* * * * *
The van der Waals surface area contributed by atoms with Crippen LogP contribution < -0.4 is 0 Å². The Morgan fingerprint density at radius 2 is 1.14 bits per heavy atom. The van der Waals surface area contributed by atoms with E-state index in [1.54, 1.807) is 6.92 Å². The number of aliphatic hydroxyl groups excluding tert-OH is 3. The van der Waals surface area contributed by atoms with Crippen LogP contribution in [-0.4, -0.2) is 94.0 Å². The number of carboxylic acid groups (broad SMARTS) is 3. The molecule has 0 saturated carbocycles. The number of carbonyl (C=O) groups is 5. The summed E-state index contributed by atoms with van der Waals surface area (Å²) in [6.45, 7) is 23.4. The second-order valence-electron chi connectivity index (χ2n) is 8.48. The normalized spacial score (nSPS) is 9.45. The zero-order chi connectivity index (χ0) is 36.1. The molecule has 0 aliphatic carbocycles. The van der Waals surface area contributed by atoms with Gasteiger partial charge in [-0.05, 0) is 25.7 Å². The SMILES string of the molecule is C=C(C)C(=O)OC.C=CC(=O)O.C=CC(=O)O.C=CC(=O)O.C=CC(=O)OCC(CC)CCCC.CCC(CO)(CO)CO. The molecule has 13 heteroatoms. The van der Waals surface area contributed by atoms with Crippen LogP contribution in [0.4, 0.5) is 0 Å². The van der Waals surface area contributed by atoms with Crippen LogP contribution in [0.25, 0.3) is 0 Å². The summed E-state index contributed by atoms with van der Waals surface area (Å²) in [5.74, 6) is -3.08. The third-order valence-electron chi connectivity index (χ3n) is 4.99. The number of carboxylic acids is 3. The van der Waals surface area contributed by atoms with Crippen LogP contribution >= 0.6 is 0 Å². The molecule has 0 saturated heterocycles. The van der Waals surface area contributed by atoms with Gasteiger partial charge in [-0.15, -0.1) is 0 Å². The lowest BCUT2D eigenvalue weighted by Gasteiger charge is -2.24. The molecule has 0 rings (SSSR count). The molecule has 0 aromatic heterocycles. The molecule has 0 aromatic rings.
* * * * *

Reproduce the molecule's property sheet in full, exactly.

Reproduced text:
The van der Waals surface area contributed by atoms with Crippen LogP contribution < -0.4 is 0 Å². The Morgan fingerprint density at radius 2 is 1.14 bits per heavy atom. The van der Waals surface area contributed by atoms with E-state index in [1.54, 1.807) is 6.92 Å². The number of aliphatic hydroxyl groups excluding tert-OH is 3. The van der Waals surface area contributed by atoms with Crippen LogP contribution in [-0.4, -0.2) is 94.0 Å². The number of carboxylic acid groups (broad SMARTS) is 3. The molecule has 0 saturated carbocycles. The number of carbonyl (C=O) groups is 5. The summed E-state index contributed by atoms with van der Waals surface area (Å²) in [6.45, 7) is 23.4. The second-order valence-electron chi connectivity index (χ2n) is 8.48. The normalized spacial score (nSPS) is 9.45. The zero-order chi connectivity index (χ0) is 36.1. The molecule has 0 aliphatic carbocycles. The van der Waals surface area contributed by atoms with Gasteiger partial charge in [-0.05, 0) is 25.7 Å². The SMILES string of the molecule is C=C(C)C(=O)OC.C=CC(=O)O.C=CC(=O)O.C=CC(=O)O.C=CC(=O)OCC(CC)CCCC.CCC(CO)(CO)CO. The molecule has 13 heteroatoms. The van der Waals surface area contributed by atoms with Crippen LogP contribution in [0.4, 0.5) is 0 Å². The van der Waals surface area contributed by atoms with Crippen LogP contribution in [0.25, 0.3) is 0 Å². The summed E-state index contributed by atoms with van der Waals surface area (Å²) in [5.74, 6) is -3.08. The third-order valence-electron chi connectivity index (χ3n) is 4.99. The number of carboxylic acids is 3. The van der Waals surface area contributed by atoms with Crippen LogP contribution >= 0.6 is 0 Å². The molecule has 0 saturated heterocycles. The van der Waals surface area contributed by atoms with Gasteiger partial charge in [-0.15, -0.1) is 0 Å². The lowest BCUT2D eigenvalue weighted by Gasteiger charge is -2.24. The molecule has 0 rings (SSSR count). The molecule has 0 aromatic heterocycles. The molecule has 0 aromatic rings.